However, after moving in the US, I started noticing that more and more talks were given in General Conferences about that subject. I particularly remember one talk given at a priesthood meeting by President Hinckley. It was shocking, but eyes opening. Since that day I have met several people that had to face such problem personally or who have someone in their family who is struggling with it.
The best solution to this problem is to never get involved in the first place. Larry Richman wrote recently
Imagine creating the perfect sin: one that would tear apart relationships, crush marriages, and destroy the spiritual strength of men. Such a devastating sin would need to be secret, easy to get, and so alluring it could become part of a secret life. This secret could draw a man away from his wife, his children, his job, and God. Then, why not make it free and even protected by the United States Constitution. Internet pornography is all of these. (LdsMediaTalk)
It is an interesting concept that of a “perfect sin”. It is particularly sad to see groups in the US and around the world who want to “protect” this evil. In other words, they want to make sure that families are destroyed without anything opposing it. It is easy to understand who is the real source of these plans, and how foolish are the men and women who follow him.
So, what can we do to protect our families? According again to Larry Richman, this is a possibility: Covenant Eyes Accountability Software. Escape the temptation by removing the secrecy of the Internet. Accountability software develops integrity by monitoring and reporting all Web activity to an Accountability Partner of your choice. I am not here to promote their sales, but it seems like a good idea.
Another good idea is to use the Internet for spreading light, so that we will not have time or attraction to look for pornography. I work for the More Good Foundation, and our goal is to spread light in the Internet. Light and darkness cannot occupy the same place at the same time. When I am working spreading the gospel online, I do not feel any temptation to search for things that are not good.
Perhaps, we should not only talk about and protect ourselves and our families from the evils that can be found on the Internet. Perhaps we should be anxiously engaged in good works on the Internet, so that we will not have time or interest left for being involved with what can only destroy us. Perhaps, one solution is to funnel the attraction that people has for the Internet toward a good cause, so that the light will diplace darkness.
Perhaps this is the “perfect solution” for the “perfect sin”.
Stop being defensive about your religion. That’s the message Elder M. Russell Ballard of the Quorum of the Twelve delivered to 2,422 BYU graduates at the Marriott Center Thursday during commencement exercises for the Class of June 2009 and August 2009.
Ballard recounted the early struggles of The Church of Jesus Christ of Latter-day Saints, which owns the university, and a resulting sense that church members need to adopt a defensive posture. Things have changed, he said.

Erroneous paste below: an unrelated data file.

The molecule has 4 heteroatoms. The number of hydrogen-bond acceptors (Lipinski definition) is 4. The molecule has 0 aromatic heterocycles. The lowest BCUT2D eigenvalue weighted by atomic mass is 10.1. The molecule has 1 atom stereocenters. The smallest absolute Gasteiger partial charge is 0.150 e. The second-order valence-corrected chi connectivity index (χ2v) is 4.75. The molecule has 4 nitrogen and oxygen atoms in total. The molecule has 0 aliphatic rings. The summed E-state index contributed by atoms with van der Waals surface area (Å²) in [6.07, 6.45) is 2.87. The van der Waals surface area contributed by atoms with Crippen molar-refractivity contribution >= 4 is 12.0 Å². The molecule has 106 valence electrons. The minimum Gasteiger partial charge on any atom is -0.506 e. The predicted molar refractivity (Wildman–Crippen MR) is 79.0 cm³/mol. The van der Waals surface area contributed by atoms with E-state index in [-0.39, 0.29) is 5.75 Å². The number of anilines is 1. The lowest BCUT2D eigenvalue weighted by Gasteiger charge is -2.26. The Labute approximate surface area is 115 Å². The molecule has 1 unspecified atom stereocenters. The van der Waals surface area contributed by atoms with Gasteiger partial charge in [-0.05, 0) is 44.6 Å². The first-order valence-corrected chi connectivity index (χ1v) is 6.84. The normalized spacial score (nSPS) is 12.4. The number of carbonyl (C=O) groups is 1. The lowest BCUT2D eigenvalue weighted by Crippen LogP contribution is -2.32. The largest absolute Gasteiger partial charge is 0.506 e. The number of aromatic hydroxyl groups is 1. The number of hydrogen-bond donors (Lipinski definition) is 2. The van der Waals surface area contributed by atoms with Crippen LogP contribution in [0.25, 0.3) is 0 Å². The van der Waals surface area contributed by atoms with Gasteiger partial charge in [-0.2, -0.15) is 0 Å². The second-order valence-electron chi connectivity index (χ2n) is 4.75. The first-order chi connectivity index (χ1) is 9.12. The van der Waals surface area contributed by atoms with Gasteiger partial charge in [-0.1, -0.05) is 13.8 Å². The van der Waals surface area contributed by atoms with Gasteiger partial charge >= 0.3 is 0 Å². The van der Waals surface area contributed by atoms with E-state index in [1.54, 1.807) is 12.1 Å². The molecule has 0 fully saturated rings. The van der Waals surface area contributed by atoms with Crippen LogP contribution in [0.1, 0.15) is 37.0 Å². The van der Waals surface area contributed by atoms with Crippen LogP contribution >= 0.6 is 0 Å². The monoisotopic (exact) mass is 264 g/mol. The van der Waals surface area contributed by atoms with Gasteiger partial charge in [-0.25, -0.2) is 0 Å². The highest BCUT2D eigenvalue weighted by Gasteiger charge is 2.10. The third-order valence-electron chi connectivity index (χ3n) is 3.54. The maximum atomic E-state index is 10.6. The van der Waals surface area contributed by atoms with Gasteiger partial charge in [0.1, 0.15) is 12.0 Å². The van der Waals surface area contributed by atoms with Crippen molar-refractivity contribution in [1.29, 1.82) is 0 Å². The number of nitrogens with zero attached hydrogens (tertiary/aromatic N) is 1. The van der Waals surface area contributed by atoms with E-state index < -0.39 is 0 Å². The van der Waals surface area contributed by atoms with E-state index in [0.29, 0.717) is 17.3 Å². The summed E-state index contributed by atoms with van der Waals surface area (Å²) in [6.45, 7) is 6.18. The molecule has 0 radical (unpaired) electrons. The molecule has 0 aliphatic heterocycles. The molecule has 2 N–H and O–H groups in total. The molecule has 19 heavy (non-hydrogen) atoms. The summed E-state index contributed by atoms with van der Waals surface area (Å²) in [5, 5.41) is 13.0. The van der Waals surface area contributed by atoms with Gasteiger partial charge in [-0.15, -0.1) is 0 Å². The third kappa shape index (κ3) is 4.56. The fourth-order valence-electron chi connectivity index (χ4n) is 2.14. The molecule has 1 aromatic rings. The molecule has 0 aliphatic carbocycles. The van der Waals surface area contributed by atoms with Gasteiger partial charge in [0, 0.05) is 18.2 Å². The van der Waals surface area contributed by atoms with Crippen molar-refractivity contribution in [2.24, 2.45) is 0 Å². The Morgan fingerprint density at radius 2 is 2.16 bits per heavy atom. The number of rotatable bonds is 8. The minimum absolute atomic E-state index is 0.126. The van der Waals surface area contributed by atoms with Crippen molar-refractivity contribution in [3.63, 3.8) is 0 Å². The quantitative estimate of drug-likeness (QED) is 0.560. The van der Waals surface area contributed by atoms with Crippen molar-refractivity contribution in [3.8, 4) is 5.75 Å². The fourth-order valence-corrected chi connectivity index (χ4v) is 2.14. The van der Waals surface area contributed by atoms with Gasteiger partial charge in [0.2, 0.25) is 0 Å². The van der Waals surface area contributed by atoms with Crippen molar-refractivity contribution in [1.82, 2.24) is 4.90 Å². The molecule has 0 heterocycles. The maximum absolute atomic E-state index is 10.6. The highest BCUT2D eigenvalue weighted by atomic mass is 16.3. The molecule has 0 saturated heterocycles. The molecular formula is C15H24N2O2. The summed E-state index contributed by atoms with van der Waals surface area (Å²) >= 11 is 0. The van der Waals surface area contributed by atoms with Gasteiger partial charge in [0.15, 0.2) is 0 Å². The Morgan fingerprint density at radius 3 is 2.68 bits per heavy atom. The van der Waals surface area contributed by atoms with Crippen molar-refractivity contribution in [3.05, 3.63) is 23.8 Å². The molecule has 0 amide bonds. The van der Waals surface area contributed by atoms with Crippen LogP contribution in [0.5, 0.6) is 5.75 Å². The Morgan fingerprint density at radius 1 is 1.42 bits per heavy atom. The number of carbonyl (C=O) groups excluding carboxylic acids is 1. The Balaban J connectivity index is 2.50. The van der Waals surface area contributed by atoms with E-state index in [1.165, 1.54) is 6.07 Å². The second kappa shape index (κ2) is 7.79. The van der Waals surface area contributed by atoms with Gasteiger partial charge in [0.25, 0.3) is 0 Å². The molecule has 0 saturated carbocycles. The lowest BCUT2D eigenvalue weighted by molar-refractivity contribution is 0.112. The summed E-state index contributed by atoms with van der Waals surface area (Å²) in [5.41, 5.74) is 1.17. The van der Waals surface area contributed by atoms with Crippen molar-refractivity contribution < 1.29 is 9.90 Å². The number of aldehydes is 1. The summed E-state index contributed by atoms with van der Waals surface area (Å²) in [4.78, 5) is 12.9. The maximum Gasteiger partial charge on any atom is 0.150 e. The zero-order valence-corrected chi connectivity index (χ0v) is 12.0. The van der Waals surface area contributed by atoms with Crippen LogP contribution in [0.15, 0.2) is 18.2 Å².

“This isn’t 1830, and there aren’t just six of us anymore,” Elder Ballard said. “Constantly anticipating criticisms or objections can lead to an unhealthy self-consciousness and a defensive posture that doesn’t resonate well with others. It is inconsistent with where we are today as a church and as a great body of followers of Jesus Christ.”
“Emphasize that Latter-day Saints follow Jesus Christ and what Jesus Christ teaches.”
More at Deseret News
I was hoping that the talk Sharing the Gospel Using the Internet by Elder M. Russell Ballard of the Quorum of the Twelve Apostles of the Church of Jesus Christ of Latter-day Saints had been translated in other languages, but I could not find most of them on the Liahonas. Fortunatelly, Larry Richman, who works for the LDS Church and knows how to find this kind of information, has made available on a pdf format the translations of that talk in many languages. Enjoy!
The More Good Foundation has just offered a new way to help members of the Church share their voice online and have a positive impact on the content that honest seekers find when they google information about Mormons. The foundation is offering you the chance to "adopt" one of their existing Web sites or to develop a new one of your choice in an area that you might have an interest. Learn more at http://siteadopt.org. The Foundation owns many domain names that can be used to create new websites.
Because you are a Mormon, people who visit the site will automatically learn more about who we are as a people, our diversity, and our varied interests. This can often lead to further interest in our faith and serves in a significant, yet simple way to dispel misperceptions that are otherwise prevalent on the Internet and in the media about Mormonism and Mormons.
If you decide to adopt a site, the foundation will design and host the site and then train you how to upload content, photos, videos, and posts. It can be an individual or group project. All you need to know is how to type and have an interest in a particular topic that you would like to share online as a Mormon in a positive way.
For more information contact Karen at the More Good Foundation at firstname.lastname@example.org.